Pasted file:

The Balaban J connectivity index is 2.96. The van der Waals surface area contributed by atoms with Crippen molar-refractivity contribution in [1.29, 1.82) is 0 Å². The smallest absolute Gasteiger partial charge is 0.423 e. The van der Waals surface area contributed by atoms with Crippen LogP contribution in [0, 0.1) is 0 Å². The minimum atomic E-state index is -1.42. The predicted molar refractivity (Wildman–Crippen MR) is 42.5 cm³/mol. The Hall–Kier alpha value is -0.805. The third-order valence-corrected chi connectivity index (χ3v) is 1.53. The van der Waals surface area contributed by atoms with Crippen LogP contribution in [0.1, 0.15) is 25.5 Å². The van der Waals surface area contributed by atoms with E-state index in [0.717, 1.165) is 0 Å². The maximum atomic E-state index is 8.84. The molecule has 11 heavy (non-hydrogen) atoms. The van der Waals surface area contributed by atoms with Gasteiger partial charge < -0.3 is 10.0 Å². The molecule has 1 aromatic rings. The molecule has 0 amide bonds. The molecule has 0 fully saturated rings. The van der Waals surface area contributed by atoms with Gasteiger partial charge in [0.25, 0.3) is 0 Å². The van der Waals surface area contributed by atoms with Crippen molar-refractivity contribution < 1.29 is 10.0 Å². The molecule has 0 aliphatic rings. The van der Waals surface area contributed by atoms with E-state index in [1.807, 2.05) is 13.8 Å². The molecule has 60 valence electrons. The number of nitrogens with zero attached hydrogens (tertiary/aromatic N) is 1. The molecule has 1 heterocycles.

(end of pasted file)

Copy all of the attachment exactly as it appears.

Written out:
The Balaban J connectivity index is 2.96. The van der Waals surface area contributed by atoms with Crippen molar-refractivity contribution in [1.29, 1.82) is 0 Å². The smallest absolute Gasteiger partial charge is 0.423 e. The van der Waals surface area contributed by atoms with Crippen LogP contribution in [0, 0.1) is 0 Å². The minimum atomic E-state index is -1.42. The predicted molar refractivity (Wildman–Crippen MR) is 42.5 cm³/mol. The Hall–Kier alpha value is -0.805. The third-order valence-corrected chi connectivity index (χ3v) is 1.53. The van der Waals surface area contributed by atoms with Crippen LogP contribution in [0.1, 0.15) is 25.5 Å². The van der Waals surface area contributed by atoms with E-state index in [0.717, 1.165) is 0 Å². The maximum atomic E-state index is 8.84. The molecule has 11 heavy (non-hydrogen) atoms. The van der Waals surface area contributed by atoms with Gasteiger partial charge < -0.3 is 10.0 Å². The molecule has 1 aromatic rings. The molecule has 0 amide bonds. The molecule has 0 fully saturated rings. The van der Waals surface area contributed by atoms with Gasteiger partial charge in [0.25, 0.3) is 0 Å². The van der Waals surface area contributed by atoms with Crippen molar-refractivity contribution < 1.29 is 10.0 Å². The molecule has 0 aliphatic rings. The van der Waals surface area contributed by atoms with E-state index in [1.807, 2.05) is 13.8 Å². The molecule has 60 valence electrons. The number of nitrogens with zero attached hydrogens (tertiary/aromatic N) is 1. The molecule has 1 heterocycles.